Prevention through Education
The Signs of Suicide (SOS) program serves middle and high schools across the country. The program has shown a reduction in self-reported suicide attempts by 40-64% in randomized control studies (Schilling et al., 2015).
Through a video and guided discussion, students learn to identify warning signs of suicide and depression in a single class period. At the end of the session, students are encouraged to take a seven-question screening for depression (anonymous or signed – the school can decide), which enables the school to identify students who are at risk. The curriculum raises awareness about behavioral health and encourages students to ACT (Acknowledge, Care, Tell) when worried about themselves or their peers.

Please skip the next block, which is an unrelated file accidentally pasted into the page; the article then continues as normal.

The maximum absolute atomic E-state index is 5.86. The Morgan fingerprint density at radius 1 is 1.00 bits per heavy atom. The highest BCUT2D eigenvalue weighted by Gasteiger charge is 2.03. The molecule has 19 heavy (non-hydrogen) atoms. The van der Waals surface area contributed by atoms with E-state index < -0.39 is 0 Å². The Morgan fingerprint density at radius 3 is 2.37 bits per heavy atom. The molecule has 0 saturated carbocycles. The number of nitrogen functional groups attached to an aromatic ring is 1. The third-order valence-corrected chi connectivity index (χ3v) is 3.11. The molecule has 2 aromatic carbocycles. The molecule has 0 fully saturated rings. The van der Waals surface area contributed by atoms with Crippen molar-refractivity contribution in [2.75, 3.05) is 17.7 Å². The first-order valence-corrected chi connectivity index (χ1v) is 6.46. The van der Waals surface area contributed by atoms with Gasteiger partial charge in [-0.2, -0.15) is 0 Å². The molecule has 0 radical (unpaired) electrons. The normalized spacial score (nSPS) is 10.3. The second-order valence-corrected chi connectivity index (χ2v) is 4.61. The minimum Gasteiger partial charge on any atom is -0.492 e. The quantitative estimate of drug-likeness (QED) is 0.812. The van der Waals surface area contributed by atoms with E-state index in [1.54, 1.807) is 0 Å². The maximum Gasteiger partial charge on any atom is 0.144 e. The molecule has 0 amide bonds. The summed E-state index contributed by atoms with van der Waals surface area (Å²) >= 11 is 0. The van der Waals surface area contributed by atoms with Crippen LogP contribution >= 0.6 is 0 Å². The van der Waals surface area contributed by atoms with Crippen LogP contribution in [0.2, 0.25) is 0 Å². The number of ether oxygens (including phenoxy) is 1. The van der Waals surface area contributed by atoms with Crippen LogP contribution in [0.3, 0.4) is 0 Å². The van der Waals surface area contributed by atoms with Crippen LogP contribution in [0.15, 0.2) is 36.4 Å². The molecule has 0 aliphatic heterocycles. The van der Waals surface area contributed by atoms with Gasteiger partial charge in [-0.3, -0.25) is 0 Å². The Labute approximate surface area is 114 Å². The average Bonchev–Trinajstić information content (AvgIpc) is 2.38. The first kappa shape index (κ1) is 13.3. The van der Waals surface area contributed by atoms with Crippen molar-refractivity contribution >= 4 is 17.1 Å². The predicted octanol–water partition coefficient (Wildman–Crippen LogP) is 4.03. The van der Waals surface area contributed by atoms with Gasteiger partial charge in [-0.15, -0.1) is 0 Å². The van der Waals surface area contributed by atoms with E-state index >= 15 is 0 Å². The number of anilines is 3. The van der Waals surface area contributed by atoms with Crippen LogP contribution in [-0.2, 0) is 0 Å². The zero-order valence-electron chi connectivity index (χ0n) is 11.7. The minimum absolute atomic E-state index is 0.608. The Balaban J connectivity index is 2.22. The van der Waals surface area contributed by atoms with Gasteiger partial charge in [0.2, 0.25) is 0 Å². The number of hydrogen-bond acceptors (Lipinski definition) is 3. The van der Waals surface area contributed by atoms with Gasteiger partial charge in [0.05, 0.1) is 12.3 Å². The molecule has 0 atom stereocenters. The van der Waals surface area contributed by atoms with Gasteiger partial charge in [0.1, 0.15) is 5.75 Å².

Suicide: A Growing Concern
According to the National Alliance on Mental Illness, 1 in 5 youth aged 13-18 experiences a severe mental health disorder at some point during their lifetime. When ignored, these disorders can lead to life-threatening consequences. Depression is the leading cause of suicide, which is also the second leading cause of death for 11- to 17-year-olds. Youth Risk Behavior Survey data from 2017 indicates that 17% of youth considered suicide over the past year while 14% made a plan. Although the statistics are troubling, suicide is preventable.
Schools and communities can work together to decrease stigma around mental health and provide support to youth who may be struggling.
Empowering the School Community
Research has shown that youth are most likely to talk to a friend if they are depressed or considering suicide. They are also more likely to tell a trusted teacher, guidance counselor, coach, or professor if they are experiencing a behavioral health crisis or are thinking about suicide. It’s important for schools to equip students and school personnel with the tools and knowledge so that they have the ability to help a student in crisis.